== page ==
The Swiss have voted by an extremely narrow margin In a referendum to raise the retirement age for women from 64 to 65.
The result of Sunday's vote paves the way for the country's first pension reform in 25 years and is intended to stabilise the national pension situation at least for the next few years.
A small majority of those who voted — 50.6% — backed the change. The left, trade unions and women's associations had rejected the increase, arguing that the state should focus first on equalising wage earnings between men and women.
"It is above all a defeat for those women who work hard, have a small wage and cannot decide for themselves when to retire," said Barbara Gysi, a National Councillor from the Social Democratic Party.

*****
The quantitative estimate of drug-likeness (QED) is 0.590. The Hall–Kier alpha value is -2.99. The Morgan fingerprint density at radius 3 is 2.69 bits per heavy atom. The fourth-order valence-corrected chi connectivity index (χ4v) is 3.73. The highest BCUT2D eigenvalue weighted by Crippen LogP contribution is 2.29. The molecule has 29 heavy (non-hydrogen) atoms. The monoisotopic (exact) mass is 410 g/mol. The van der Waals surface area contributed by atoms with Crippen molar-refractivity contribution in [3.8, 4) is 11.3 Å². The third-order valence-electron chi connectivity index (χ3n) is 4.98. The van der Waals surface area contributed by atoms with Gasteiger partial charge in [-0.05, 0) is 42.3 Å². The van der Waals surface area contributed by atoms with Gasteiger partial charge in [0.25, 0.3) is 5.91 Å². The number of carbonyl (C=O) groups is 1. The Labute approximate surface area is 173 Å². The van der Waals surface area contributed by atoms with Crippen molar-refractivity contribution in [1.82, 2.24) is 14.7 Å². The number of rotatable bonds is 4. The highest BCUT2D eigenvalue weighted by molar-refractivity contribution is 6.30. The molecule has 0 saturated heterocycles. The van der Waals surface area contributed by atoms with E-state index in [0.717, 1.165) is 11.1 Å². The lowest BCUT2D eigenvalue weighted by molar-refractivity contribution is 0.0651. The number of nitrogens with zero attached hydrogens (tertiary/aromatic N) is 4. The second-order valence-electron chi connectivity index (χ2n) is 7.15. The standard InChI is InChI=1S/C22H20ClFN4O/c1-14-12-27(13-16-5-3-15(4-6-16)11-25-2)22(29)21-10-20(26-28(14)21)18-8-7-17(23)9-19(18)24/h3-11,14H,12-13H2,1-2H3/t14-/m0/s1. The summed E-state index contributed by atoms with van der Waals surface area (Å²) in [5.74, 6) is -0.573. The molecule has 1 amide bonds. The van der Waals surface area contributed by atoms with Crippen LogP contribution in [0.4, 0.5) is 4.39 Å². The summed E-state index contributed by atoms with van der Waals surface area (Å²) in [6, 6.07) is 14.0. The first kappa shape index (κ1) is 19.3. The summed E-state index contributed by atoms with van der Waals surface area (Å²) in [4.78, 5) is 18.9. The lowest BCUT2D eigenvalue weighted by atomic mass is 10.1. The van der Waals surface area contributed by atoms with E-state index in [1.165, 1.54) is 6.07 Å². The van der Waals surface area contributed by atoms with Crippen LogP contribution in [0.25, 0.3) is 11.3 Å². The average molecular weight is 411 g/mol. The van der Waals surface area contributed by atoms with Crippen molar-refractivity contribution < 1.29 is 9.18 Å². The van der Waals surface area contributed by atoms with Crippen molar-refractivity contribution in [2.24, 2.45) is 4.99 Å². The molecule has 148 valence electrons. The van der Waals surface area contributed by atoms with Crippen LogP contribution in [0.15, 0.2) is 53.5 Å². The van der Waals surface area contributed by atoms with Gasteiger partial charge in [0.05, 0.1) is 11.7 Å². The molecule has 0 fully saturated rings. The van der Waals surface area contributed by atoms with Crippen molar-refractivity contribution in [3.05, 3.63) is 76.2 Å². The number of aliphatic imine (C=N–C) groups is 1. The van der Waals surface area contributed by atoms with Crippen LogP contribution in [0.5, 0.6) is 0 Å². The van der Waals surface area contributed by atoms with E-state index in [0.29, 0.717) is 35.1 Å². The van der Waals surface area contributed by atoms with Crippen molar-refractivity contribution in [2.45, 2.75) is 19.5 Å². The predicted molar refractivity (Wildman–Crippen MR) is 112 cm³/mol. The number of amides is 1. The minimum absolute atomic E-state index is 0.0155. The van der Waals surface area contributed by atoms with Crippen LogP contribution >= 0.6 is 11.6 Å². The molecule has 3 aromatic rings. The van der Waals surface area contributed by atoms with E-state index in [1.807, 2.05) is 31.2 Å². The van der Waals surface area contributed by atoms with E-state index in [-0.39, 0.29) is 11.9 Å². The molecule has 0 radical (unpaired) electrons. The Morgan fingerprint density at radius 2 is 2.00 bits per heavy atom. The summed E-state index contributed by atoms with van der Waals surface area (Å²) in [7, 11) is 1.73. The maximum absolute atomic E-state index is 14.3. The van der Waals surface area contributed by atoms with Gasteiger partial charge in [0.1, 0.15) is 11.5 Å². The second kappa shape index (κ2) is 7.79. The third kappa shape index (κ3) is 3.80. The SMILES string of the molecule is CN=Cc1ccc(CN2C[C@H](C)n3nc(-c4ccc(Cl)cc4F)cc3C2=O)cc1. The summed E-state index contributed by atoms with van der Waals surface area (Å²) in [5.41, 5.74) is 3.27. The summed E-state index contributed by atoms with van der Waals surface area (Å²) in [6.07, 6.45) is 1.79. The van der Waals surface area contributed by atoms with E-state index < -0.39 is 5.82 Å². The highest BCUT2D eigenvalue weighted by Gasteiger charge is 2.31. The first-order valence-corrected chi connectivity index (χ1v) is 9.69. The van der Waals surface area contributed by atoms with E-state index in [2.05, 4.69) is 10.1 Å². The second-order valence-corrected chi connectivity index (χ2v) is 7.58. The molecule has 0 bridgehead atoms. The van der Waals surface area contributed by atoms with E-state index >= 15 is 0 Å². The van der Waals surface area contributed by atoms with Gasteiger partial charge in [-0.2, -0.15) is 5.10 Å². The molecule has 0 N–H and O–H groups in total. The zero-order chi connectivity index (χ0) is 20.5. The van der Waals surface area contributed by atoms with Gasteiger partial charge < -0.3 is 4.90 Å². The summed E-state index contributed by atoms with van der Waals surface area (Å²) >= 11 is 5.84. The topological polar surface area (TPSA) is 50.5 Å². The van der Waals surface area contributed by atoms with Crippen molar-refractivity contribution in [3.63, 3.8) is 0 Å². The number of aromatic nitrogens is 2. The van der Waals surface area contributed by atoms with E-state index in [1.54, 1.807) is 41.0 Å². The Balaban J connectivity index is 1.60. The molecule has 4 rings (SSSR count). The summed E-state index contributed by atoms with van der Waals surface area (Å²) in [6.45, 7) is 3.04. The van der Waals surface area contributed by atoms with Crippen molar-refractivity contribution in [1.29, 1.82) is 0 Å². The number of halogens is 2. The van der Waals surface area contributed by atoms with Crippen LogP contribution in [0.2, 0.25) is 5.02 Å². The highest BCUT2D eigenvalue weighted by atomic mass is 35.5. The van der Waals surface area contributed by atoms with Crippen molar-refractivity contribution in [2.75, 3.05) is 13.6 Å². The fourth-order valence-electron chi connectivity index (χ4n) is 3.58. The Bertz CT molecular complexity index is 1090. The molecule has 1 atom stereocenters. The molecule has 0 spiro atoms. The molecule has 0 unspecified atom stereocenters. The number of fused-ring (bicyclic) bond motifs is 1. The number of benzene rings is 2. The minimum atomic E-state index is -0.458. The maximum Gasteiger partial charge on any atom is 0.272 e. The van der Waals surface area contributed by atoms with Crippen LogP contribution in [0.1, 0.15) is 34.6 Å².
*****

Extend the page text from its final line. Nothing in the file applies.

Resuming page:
Much like in other western nations, Switzerland is under stress as a bulge of baby boomers reach retirement age. This is the main factor for the change, according to Interior Minister Alain Berset.
"At least we have succeeded in reforming pensions after 25 years and thus stabilising its finances. This step was really necessary, it allows us to cope with demographic change in the coming years," he said.
In Switzerland this is an emotive issue. Protest rallies have been held in some cities — motivated by the pensions equalisation, but also the gender wage gap, which stands at 43%.